How To Cross an Ocean: Fresh Water

Food is a "Nice to Have", but you don't need it to survive for a short period of time. Fresh water is mandatory!  On average, the human body can survive about three weeks without food, but only a few days without water!

Fresh water in your possession is mandatory, hypothetical and potential fresh water is not a replacement. Water in your tanks that you have on board is what counts, not water that your watermaker could produce or water that your rain collector could collect.  

Think about it this way, would you go on a hike through the dessert with a bottle of water, or a rain collecting system with a straw on one end? What if it doesn't rain? Water that you could have is water that you could also not have. 

A good rule of thumb for calculating water needs is to plan on 2L per person per day. If you are a crew of two, it would then be 4L of water per day. If you prefer gallons, 3.8L is roughly one gallon, so you can just plan 0.5 gallons per person per day, or for a crew of 2, 1 gallon per day.

But how many days will you be at sea? A good rule of thumb is to plan on sailing 100 miles per day, so the distance you want to cover should be divided by 100 to tell you roughly how many days to plan for. If you are sailing 1000 miles, it would be 10 days, 1800 miles would be 18 days, and so on. 

Now it's time for reality to show its face. You won't always sail 100 miles per day, and you won't always sail the shortest and most direct route. When we sailed from Bermuda to the Azores, our route was 1800 miles, which should take 18 days. We ended up sailing 2,200 miles and it took 24 days.  

It is always good to carry enough water for the journey and half as much again. This means that the number of days you calculate should be multiplied by 1.5 to give you a safer option. 

in our example of 1800 miles taking 18 days, 18 x 1.5 = 27 days. As you can see, we came in under that mark, but still close to it. It is wise to not carry the minimum water you need, but rather make sure that the water you carry is enough for the journey and more.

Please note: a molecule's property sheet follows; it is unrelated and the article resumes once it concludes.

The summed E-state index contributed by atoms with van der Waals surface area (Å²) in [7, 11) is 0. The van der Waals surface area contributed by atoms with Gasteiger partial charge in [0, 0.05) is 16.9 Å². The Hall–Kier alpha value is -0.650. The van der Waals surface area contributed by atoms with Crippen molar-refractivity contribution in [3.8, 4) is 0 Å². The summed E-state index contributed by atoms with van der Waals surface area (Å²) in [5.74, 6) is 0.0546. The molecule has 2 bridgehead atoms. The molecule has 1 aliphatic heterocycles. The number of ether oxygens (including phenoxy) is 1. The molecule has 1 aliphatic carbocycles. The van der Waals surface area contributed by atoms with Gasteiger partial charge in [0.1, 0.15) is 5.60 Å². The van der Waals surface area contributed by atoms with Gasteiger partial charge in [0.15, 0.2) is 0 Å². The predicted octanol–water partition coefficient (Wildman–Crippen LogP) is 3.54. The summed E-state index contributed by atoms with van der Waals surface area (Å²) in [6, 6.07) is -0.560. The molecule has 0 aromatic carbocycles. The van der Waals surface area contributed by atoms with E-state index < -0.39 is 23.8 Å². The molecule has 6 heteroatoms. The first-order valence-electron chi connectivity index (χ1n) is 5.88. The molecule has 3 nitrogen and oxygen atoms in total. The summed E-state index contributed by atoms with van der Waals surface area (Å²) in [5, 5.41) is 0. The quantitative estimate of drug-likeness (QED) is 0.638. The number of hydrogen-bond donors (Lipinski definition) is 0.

What I mean is, say you can hold 100 gallons of water, don't fill them up only to 18 or 27 gallons for the journey. Instead, fill them full and know you will be arriving at your destination with plenty of water to spare.  

Water is the most valuable item you carry on your boat, and should be treated as such. It should never be wasted, and it should never be lost. The condition of the tanks needs to be monitored and the use of this resource needs to be closely observed.  

You might be thinking "Why not just carry an infinite amount of water?" The answer is water is heavy. Water weighs about 8 pounds per gallon, so every 100 gallons of water you add to your boat adds 800 pounds to it as well. The more water you carry, the heavier your weight penalty will be. 

On Wisdom, we carry 200 gallons of water which tallies up to be 1,600 pounds or 727 kilograms. This is quite the weight penalty, and this is only the water in the tanks. We then carry another 40 days supply of water in plastic bottles, adding another 42 gallons of water and 336 pounds to the boat. This brings our total water weight up to 1,936 pounds when full!  

Why carry so much extra weight? Why not just have a watermaker or a rain collector? The answer is simple, rain doesn't always come and watermakers break. When we sailed from the Bahamas to the Azores, we were unable to collect any water. In the first three weeks from the Bahamas to Bermuda, we had no wind and the 700 mile journey took 20 days. When it rained, the waves would pick up as well and the deck remained salty. Opening up the rain collector to let in rain water would also let in sea water. When we left Bermuda for the Azores, we had no rain for the entire 24 day journey.  

Rain collectors are convenient when you are anchored in a remote location and protected from the seas brought up by the storm.  In these conditions, we were able to stay away from civilization for longer, but not as a reliable enough method to depend on it to survive an ocean crossing.